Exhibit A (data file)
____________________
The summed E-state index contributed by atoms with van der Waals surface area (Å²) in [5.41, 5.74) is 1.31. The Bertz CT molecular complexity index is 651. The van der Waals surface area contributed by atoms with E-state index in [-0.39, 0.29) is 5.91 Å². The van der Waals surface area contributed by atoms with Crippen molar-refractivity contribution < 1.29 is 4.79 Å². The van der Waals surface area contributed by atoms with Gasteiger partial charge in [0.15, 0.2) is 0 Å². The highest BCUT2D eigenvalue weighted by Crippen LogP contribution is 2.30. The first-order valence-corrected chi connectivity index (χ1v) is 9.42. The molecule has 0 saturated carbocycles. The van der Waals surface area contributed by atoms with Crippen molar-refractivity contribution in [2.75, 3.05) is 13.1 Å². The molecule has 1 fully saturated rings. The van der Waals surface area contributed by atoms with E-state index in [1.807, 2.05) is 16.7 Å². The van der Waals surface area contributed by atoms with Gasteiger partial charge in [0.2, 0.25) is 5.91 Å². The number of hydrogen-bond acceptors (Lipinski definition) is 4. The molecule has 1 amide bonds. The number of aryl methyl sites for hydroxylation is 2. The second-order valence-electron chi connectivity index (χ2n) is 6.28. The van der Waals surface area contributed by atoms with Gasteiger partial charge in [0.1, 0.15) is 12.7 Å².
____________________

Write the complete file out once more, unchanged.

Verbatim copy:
The summed E-state index contributed by atoms with van der Waals surface area (Å²) in [5.41, 5.74) is 1.31. The Bertz CT molecular complexity index is 651. The van der Waals surface area contributed by atoms with E-state index in [-0.39, 0.29) is 5.91 Å². The van der Waals surface area contributed by atoms with Crippen molar-refractivity contribution < 1.29 is 4.79 Å². The van der Waals surface area contributed by atoms with Gasteiger partial charge in [0.15, 0.2) is 0 Å². The highest BCUT2D eigenvalue weighted by Crippen LogP contribution is 2.30. The first-order valence-corrected chi connectivity index (χ1v) is 9.42. The molecule has 0 saturated carbocycles. The van der Waals surface area contributed by atoms with Crippen molar-refractivity contribution in [2.75, 3.05) is 13.1 Å². The molecule has 1 fully saturated rings. The van der Waals surface area contributed by atoms with E-state index in [1.807, 2.05) is 16.7 Å². The van der Waals surface area contributed by atoms with Gasteiger partial charge in [0.2, 0.25) is 5.91 Å². The number of hydrogen-bond acceptors (Lipinski definition) is 4. The molecule has 1 amide bonds. The number of aryl methyl sites for hydroxylation is 2. The second-order valence-electron chi connectivity index (χ2n) is 6.28. The van der Waals surface area contributed by atoms with Gasteiger partial charge in [0.1, 0.15) is 12.7 Å².